What a great party Aaron managed to throw while Moses was on
sabbatical! (Perhaps Exodus 32 is a caution for associate pastors
against starting new initiatives while the senior pastor is on
vacation—even if the people beg.) Jesus too offers a parable of a
party. Such festivity will likely be the last thing on most people's
minds this week, however.
"I cannot come to the banquet; don’t trouble me now. I have bought me a wife; I have married a cow.” The guffaws and catcalls of the preadolescent boys as they improvised on a familiar song were designed to attract the attention of the girls at the religious retreat. We girls pretended annoyance as they sang. We knew that we should be insulted, but were secretly amused by their twist on the words.
If you are ever invited to a gala event where a constitutional monarch is present, you will be told to wear a dark suit or a formal dress—no pants suits for women, no leisure suits for men. Apparently the poor guy in the parable of the wedding banquet didn’t read the small print on his invitation.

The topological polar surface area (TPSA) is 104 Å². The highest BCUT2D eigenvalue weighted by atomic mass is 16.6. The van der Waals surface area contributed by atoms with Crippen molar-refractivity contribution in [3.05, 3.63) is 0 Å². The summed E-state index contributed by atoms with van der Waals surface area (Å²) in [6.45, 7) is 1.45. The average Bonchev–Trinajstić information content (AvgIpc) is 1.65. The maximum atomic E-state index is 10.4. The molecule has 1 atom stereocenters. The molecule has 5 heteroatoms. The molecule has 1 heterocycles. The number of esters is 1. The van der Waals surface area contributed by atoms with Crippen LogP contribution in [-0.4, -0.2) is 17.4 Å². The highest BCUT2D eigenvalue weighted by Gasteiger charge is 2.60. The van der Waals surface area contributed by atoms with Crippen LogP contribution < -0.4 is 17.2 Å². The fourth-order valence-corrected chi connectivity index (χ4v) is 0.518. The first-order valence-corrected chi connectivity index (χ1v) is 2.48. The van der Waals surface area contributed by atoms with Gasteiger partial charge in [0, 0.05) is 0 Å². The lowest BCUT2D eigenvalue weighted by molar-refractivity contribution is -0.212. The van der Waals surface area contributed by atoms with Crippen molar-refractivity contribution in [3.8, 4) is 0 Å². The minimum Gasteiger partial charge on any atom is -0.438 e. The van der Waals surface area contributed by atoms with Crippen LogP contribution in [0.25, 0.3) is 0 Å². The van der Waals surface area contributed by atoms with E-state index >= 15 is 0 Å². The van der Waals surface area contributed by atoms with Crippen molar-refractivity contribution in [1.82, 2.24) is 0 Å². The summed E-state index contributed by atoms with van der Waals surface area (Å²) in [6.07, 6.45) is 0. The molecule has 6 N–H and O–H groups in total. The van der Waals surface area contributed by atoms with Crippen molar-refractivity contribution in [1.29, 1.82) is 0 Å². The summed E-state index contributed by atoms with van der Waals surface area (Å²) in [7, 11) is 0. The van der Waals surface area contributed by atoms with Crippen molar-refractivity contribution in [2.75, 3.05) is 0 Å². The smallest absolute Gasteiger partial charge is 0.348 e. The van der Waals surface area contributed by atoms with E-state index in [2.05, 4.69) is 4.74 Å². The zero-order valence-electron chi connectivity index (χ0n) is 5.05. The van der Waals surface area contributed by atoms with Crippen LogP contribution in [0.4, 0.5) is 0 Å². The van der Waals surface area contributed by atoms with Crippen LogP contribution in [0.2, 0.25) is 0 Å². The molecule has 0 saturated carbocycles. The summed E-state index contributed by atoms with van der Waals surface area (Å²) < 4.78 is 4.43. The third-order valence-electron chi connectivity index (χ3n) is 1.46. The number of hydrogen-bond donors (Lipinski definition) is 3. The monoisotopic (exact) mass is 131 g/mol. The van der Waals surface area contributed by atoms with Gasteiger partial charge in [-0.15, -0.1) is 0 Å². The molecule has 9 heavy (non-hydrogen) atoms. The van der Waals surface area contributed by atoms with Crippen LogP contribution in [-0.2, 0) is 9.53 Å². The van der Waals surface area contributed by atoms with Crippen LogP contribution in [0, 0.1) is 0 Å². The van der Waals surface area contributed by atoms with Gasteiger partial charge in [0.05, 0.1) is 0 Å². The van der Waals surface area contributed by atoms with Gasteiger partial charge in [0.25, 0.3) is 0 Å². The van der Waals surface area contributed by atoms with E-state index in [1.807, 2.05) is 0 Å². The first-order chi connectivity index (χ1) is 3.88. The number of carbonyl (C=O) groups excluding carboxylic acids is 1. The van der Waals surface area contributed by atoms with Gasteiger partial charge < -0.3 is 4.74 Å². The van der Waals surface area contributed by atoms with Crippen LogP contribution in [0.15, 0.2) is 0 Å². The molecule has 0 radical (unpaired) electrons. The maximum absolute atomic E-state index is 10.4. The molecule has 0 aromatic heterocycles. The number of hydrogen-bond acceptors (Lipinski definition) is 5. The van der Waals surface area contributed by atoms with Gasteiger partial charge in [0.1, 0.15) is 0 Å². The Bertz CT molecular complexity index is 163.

The 23rd Psalm has led us in the paths of comfort all the days of our lives. But sometimes we have trouble hearing the things that are closest to us. Psalm 23 was a cherished hymn for the Hebrews. So when we read and sing the psalms as Christians, we are to some degree also in Jewish territory. It is wise to remember the nature of the Jews’ history with God.
Tables spread with mouth-watering morsels, guests gathered in the perfect ambiance, lots of noise, laughter and fun. We know a party when we see one. But we also know that not all parties are the same. Like the towels in the guest bathroom that are there to be admired but never touched, some parties focus more on display than on people.